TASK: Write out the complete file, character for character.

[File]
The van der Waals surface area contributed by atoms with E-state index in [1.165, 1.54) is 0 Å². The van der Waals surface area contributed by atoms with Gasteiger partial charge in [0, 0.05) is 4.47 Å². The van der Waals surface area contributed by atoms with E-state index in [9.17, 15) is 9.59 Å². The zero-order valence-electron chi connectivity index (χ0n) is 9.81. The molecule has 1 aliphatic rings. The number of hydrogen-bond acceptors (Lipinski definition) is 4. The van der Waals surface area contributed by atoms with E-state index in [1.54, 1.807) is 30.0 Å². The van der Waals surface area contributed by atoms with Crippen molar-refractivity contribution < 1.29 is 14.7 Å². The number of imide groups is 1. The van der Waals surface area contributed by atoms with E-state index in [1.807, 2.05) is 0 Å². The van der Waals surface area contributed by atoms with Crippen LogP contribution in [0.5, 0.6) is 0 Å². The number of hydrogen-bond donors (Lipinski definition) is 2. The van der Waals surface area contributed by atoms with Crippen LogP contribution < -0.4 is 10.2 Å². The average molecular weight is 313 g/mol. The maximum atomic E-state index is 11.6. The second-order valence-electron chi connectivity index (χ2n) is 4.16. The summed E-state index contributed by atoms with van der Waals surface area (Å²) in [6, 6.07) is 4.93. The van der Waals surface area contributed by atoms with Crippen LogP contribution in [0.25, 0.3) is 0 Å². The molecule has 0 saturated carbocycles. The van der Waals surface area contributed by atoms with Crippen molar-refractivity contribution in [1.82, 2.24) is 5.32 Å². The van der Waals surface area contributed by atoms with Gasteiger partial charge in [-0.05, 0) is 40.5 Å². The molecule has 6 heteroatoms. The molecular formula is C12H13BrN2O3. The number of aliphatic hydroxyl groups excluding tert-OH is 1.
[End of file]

The van der Waals surface area contributed by atoms with E-state index in [1.165, 1.54) is 0 Å². The van der Waals surface area contributed by atoms with Gasteiger partial charge in [0, 0.05) is 4.47 Å². The van der Waals surface area contributed by atoms with E-state index in [9.17, 15) is 9.59 Å². The zero-order valence-electron chi connectivity index (χ0n) is 9.81. The molecule has 1 aliphatic rings. The number of hydrogen-bond acceptors (Lipinski definition) is 4. The van der Waals surface area contributed by atoms with E-state index in [1.54, 1.807) is 30.0 Å². The van der Waals surface area contributed by atoms with Crippen molar-refractivity contribution < 1.29 is 14.7 Å². The number of imide groups is 1. The van der Waals surface area contributed by atoms with E-state index in [1.807, 2.05) is 0 Å². The van der Waals surface area contributed by atoms with Crippen LogP contribution in [0.5, 0.6) is 0 Å². The number of hydrogen-bond donors (Lipinski definition) is 2. The van der Waals surface area contributed by atoms with Crippen LogP contribution < -0.4 is 10.2 Å². The average molecular weight is 313 g/mol. The maximum atomic E-state index is 11.6. The second-order valence-electron chi connectivity index (χ2n) is 4.16. The summed E-state index contributed by atoms with van der Waals surface area (Å²) in [6, 6.07) is 4.93. The van der Waals surface area contributed by atoms with Crippen LogP contribution in [0.25, 0.3) is 0 Å². The molecule has 0 saturated carbocycles. The van der Waals surface area contributed by atoms with Crippen molar-refractivity contribution in [1.82, 2.24) is 5.32 Å². The van der Waals surface area contributed by atoms with Gasteiger partial charge in [-0.05, 0) is 40.5 Å². The molecule has 6 heteroatoms. The molecular formula is C12H13BrN2O3. The number of aliphatic hydroxyl groups excluding tert-OH is 1.